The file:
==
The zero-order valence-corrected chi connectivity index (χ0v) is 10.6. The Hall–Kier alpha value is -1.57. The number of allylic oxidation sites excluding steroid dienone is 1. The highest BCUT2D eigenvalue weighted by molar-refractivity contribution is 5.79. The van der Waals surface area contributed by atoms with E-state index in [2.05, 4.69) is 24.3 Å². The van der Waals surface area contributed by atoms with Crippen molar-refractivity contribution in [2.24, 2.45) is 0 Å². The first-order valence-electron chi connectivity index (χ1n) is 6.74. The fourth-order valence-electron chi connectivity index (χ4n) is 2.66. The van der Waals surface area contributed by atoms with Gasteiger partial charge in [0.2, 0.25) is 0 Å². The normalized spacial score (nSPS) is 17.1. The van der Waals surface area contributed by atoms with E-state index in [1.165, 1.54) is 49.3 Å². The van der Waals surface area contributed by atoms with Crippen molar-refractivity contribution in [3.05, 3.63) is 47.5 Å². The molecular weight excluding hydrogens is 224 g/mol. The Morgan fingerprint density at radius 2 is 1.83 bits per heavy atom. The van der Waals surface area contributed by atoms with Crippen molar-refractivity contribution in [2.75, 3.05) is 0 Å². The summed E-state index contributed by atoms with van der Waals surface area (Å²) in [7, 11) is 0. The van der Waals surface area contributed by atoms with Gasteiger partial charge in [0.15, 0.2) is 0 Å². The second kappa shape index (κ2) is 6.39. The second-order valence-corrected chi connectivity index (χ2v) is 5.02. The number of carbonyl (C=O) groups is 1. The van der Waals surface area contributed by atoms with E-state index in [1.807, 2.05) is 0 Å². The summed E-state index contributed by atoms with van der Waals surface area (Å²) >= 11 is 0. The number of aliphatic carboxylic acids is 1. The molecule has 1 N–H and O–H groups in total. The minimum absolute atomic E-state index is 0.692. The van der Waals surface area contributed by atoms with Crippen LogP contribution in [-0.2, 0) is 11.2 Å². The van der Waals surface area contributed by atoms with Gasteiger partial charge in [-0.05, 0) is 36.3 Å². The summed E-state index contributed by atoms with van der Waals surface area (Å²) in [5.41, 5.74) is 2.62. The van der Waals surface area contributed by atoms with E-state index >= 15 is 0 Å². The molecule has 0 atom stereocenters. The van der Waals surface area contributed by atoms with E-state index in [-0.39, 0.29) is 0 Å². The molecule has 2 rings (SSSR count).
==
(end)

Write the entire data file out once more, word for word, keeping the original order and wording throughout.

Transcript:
The zero-order valence-corrected chi connectivity index (χ0v) is 10.6. The Hall–Kier alpha value is -1.57. The number of allylic oxidation sites excluding steroid dienone is 1. The highest BCUT2D eigenvalue weighted by molar-refractivity contribution is 5.79. The van der Waals surface area contributed by atoms with E-state index in [2.05, 4.69) is 24.3 Å². The van der Waals surface area contributed by atoms with Crippen molar-refractivity contribution in [2.24, 2.45) is 0 Å². The first-order valence-electron chi connectivity index (χ1n) is 6.74. The fourth-order valence-electron chi connectivity index (χ4n) is 2.66. The van der Waals surface area contributed by atoms with Gasteiger partial charge in [0.2, 0.25) is 0 Å². The normalized spacial score (nSPS) is 17.1. The van der Waals surface area contributed by atoms with E-state index in [1.165, 1.54) is 49.3 Å². The van der Waals surface area contributed by atoms with Crippen molar-refractivity contribution in [3.05, 3.63) is 47.5 Å². The molecular weight excluding hydrogens is 224 g/mol. The Morgan fingerprint density at radius 2 is 1.83 bits per heavy atom. The van der Waals surface area contributed by atoms with Crippen molar-refractivity contribution in [2.75, 3.05) is 0 Å². The summed E-state index contributed by atoms with van der Waals surface area (Å²) in [7, 11) is 0. The van der Waals surface area contributed by atoms with Gasteiger partial charge in [0.15, 0.2) is 0 Å². The second kappa shape index (κ2) is 6.39. The second-order valence-corrected chi connectivity index (χ2v) is 5.02. The number of carbonyl (C=O) groups is 1. The van der Waals surface area contributed by atoms with E-state index in [1.807, 2.05) is 0 Å². The summed E-state index contributed by atoms with van der Waals surface area (Å²) >= 11 is 0. The number of aliphatic carboxylic acids is 1. The molecule has 1 N–H and O–H groups in total. The minimum absolute atomic E-state index is 0.692. The van der Waals surface area contributed by atoms with Crippen LogP contribution in [-0.2, 0) is 11.2 Å². The van der Waals surface area contributed by atoms with Gasteiger partial charge in [-0.05, 0) is 36.3 Å². The summed E-state index contributed by atoms with van der Waals surface area (Å²) in [5.41, 5.74) is 2.62. The van der Waals surface area contributed by atoms with E-state index >= 15 is 0 Å². The molecule has 0 atom stereocenters. The van der Waals surface area contributed by atoms with E-state index in [-0.39, 0.29) is 0 Å². The molecule has 2 rings (SSSR count).